Americans are more than capable of being anti-fascist or pro-racist all on their own. When Facebook released the 3,500 Russia-linked ads it had uncovered from the 2016 election, there really wasn’t much in there that you couldn’t find a red-blooded American spewing online. As has been repeated ad nauseam, it seems like the people behind the campaign simply intended to amplify divisions in the U.S. It seems reasonable to say that if that campaign had any effect whatsoever, it was through various attempts at voter suppression.


It’s easy to get lost in the debates over the intelligence communities’ assessment that Russia used hacking and disinformation to help Trump win the election, especially when the president contradicts himself in the course of a sentence about his own beliefs on the subject. And there’s a fine argument to be made that the point is to whittle away at Americans’ belief in any kind of objective truth.

Whatever the case, there’s no rational observer out there who believes Russia hasn’t tried to hack the U.S. and manipulate our political process. It’s an activity that you should assume every nation with an intelligence agency engages in one way or another. What matters is that we do something to mitigate any negative consequences that could come from it.


Facebook is publicly treating this case as just the beginning of its efforts to fight disinformation, saying, “We believe this could be partly due to changes we’ve made over the last year to make this kind of abuse much harder.” But it acknowledges, “security is not something that’s ever done.”

The fact is, it’s kind of surprising we haven’t seen more disclosures like this since Facebook found itself embroiled in a scandal around the election. It may be holding up a pelt today to show off what it’s doing before the midterm elections, but with all its resources and how much emphasis it’s placed on its efforts to combat this problem, one has to ask: That’s it?


It may be the extent of Facebook’s public disclosures, but there are certainly others out there and what we’re seeing is more than likely just adversaries testing what can be done with the new cyber tools at their disposal. We’ve seen disinformation have far more explicit and deadly consequences in other countries, it could only be a matter of time before someone gets it right here. (Or maybe they already did, I suppose.)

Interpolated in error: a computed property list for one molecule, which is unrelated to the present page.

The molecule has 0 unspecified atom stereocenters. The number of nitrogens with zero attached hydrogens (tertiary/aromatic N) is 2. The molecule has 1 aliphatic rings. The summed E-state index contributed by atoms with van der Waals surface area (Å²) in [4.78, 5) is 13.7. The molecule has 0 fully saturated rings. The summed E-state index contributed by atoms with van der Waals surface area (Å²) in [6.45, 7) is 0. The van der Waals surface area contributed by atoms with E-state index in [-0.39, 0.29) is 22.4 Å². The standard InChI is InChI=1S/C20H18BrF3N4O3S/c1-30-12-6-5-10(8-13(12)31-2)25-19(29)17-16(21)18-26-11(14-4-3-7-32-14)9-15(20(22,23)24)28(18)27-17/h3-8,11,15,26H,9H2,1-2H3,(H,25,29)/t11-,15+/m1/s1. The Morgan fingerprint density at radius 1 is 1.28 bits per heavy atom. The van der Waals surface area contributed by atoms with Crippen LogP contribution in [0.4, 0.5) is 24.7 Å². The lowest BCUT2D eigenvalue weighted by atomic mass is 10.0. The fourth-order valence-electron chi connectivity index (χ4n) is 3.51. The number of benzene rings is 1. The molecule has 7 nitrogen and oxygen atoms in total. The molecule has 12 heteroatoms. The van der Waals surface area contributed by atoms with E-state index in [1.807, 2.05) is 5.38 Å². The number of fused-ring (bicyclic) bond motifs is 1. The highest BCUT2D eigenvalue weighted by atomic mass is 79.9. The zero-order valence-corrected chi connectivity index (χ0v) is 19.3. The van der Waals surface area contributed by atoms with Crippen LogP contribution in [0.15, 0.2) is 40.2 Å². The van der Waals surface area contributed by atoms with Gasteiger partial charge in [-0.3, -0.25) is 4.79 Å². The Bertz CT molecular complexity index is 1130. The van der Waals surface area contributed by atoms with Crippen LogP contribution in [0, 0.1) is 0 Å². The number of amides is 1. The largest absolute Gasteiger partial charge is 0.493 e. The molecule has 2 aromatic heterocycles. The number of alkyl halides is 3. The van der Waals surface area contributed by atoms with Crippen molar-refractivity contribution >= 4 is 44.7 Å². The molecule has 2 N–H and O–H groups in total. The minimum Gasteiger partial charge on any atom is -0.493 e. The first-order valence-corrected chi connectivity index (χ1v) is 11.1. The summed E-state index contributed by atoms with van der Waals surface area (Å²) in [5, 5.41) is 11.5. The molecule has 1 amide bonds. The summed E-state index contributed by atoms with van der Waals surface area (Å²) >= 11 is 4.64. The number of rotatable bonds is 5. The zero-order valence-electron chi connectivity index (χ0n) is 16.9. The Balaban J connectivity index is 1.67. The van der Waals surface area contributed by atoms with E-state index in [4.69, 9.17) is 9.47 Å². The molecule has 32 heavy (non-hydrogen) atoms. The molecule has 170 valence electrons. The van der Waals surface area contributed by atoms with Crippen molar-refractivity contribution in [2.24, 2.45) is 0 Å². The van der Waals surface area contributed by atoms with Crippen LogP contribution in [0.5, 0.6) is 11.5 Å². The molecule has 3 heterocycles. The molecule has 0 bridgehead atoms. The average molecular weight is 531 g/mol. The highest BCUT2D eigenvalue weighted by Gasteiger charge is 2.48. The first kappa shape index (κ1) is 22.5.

Facebook deserves no pats on the back. It should’ve been aware of the potential consequences its platform could enable and it should’ve worked harder to fight them. The fact that doing so doesn’t have direct profit potential is all you need to know for why it’s been a blind spot.


But the way the current political climate has evolved raises other questions about how the public will respond to further disclosures. Just as we’ve seen with Trump supporters who were tricked into organizing events in 2016, people don’t care if they were unwittingly manipulated into doing something they would have done anyway. I’m sure those finding out today that a fake account promoted a rally against Nazis would still go protest Nazis tomorrow. If Facebook keeps notifying us about fake accounts we follow, will we become numb to the potential problems, or maybe suspect that everyone on the internet is a bot? Does it matter if we do?

The answer is yes, it matters. It matters that we all become more literate when it comes to cybersecurity and the media. It matters that we retain skepticism while admitting that a global internet invites bad faith arguments and deliberate sabotage of our relationships. It matters that we also acknowledge we’re totally capable of sabotaging our own relationships and blaming it on a scapegoat. It matters that Facebook takes responsibility for the tools that reap billions of dollars in profits. It matters that we have some amount of faith in our own government to give us accurate information regarding cyber threats.


Facebook is a garbage company that has an opportunity to be better. If today’s disclosures are a PR stunt while it applies band-aids to a gaping wound, it’ll matter to the regulators of the world. And as time goes on, it’s going to matter if the public can trust these kinds of reports.

[Facebook via New York Times]